Of course, all deficits are not the same. Instead of running deficits to give tax breaks to the rich and dollars to defense contractors, as the Bush administration and the Republican Congress are doing, we should look to orient spending to areas that will build a sound basis for prosperity in the new century. The dividend tax cut looks almost like a joke in this respect. If the intention is to spur business investment, the tax cut is about the most indirect way imaginable, since it will have at most a limited impact on stock prices—and stock prices have almost no effect on investment apart from the bubble period of the late ’90s. By creating a new category of tax-exempt income, the dividend tax cut will be a boon to the tax shelter industry, as the wealthy find ways to hide more of their income as dividend income. Stimulating the tax shelter industry and giving more money to the wealthy are the only plausible motives of such a narrowly targeted tax cut.
On the contrary, extending unemployment benefits and substantial revenue sharing to state and local governments to prevent cutbacks of important services should be no-brainers in the short-term. The longer-term list of neglected needs has many candidates. It is widely recognized that the health care system is broken, with costs spiraling out of control and the quality of care and coverage falling rapidly. Upfront spending to create a universal system comparable to Canada’s would quickly be paid back, both in savings to the private sector and in the improved health and security of the population. Similarly, a system of universal child care that guaranteed working mothers decent care for their children would produce large gains for parents and children.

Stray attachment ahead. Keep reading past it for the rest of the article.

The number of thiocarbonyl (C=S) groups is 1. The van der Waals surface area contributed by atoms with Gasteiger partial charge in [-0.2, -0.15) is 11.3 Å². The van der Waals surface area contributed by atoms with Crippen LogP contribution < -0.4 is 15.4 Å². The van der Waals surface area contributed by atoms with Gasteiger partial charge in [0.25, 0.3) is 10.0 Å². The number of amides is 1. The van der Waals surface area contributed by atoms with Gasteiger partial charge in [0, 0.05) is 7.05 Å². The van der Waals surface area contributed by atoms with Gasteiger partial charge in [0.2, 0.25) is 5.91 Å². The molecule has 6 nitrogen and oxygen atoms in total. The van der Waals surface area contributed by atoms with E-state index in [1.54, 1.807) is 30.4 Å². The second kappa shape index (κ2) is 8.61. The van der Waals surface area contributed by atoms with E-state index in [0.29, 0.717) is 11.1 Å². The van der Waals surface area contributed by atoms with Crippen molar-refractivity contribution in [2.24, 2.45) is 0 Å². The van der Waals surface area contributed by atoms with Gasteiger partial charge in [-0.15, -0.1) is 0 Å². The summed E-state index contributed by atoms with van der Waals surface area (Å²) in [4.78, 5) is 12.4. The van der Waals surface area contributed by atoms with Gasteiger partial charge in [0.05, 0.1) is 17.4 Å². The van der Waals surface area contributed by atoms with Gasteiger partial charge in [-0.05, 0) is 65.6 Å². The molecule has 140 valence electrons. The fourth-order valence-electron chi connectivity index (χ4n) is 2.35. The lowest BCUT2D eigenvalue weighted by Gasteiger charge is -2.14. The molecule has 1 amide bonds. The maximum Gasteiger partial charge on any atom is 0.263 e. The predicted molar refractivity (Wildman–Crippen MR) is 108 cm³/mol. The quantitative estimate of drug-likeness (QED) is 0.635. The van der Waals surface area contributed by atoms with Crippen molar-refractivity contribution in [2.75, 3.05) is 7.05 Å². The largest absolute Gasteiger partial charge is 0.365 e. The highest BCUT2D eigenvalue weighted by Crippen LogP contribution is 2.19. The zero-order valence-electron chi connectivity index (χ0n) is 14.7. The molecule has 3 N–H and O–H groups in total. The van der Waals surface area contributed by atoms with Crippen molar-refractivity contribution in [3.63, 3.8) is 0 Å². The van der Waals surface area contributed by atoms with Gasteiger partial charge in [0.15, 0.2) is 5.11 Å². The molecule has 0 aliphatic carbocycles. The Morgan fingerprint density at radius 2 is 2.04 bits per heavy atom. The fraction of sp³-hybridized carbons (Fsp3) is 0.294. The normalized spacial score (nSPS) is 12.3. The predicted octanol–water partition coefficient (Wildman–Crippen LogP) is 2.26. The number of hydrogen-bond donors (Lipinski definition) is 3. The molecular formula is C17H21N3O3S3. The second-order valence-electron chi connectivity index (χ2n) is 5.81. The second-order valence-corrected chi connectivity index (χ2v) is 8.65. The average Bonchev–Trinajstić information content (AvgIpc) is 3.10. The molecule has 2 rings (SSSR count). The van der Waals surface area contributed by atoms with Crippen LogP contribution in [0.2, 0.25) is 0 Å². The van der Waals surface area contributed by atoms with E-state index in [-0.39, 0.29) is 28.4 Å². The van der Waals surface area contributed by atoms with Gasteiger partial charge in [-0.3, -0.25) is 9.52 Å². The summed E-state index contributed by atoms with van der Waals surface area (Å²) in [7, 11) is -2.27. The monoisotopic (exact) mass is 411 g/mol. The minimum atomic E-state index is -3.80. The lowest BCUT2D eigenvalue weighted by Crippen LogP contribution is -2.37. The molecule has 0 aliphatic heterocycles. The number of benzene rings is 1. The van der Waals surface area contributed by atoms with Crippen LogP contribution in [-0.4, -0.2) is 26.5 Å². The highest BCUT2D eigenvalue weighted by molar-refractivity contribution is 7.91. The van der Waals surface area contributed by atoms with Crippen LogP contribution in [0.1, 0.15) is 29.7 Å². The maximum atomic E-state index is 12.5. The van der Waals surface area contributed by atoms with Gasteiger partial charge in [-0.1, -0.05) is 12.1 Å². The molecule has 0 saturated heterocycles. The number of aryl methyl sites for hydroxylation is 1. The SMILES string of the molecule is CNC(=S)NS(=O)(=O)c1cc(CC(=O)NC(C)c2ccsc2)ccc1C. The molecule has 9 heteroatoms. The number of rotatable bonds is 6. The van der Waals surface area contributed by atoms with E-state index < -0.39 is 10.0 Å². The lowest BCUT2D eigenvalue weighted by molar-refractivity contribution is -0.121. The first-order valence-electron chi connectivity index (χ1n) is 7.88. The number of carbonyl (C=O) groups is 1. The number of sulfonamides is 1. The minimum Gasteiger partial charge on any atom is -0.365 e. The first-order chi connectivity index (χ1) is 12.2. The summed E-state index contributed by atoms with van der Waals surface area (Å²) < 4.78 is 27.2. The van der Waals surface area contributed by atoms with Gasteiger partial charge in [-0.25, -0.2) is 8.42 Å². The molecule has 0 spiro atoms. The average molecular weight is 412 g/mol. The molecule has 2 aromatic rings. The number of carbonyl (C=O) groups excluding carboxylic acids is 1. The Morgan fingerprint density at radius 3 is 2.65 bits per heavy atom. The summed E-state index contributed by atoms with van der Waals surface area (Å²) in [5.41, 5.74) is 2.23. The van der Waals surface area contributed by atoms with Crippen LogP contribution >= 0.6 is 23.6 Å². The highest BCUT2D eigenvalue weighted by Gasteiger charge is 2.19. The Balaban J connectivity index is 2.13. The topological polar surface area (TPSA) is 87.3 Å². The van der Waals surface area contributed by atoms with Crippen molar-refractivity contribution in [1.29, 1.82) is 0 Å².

Other top priorities should include rebuilding the nation’s transportation system on a more environmentally friendly path. This would include more support for mass transit and also the resurrection of the national train system. An obvious alternative to spending endless billions to protect the air transit system from terrorist attacks is to promote forms of transit, like trains, that don’t face the same risk. Support for clean energy sources that are already almost competitive, such as wind energy, can produce large dividends as well.
It would also be good to see the United States actually playing a productive role in promoting world development for a change. In the last few years, the United States has been a massive borrower of capital from the rest of the world. The poor in developing countries are effectively lending money to U.S. consumers to buy the shoes, textiles, computers, and other products that they produce. It would be much better if the loans (or grants) went in the other direction—with the United States providing the capital that these countries need to build their infrastructure and get themselves on a sound footing.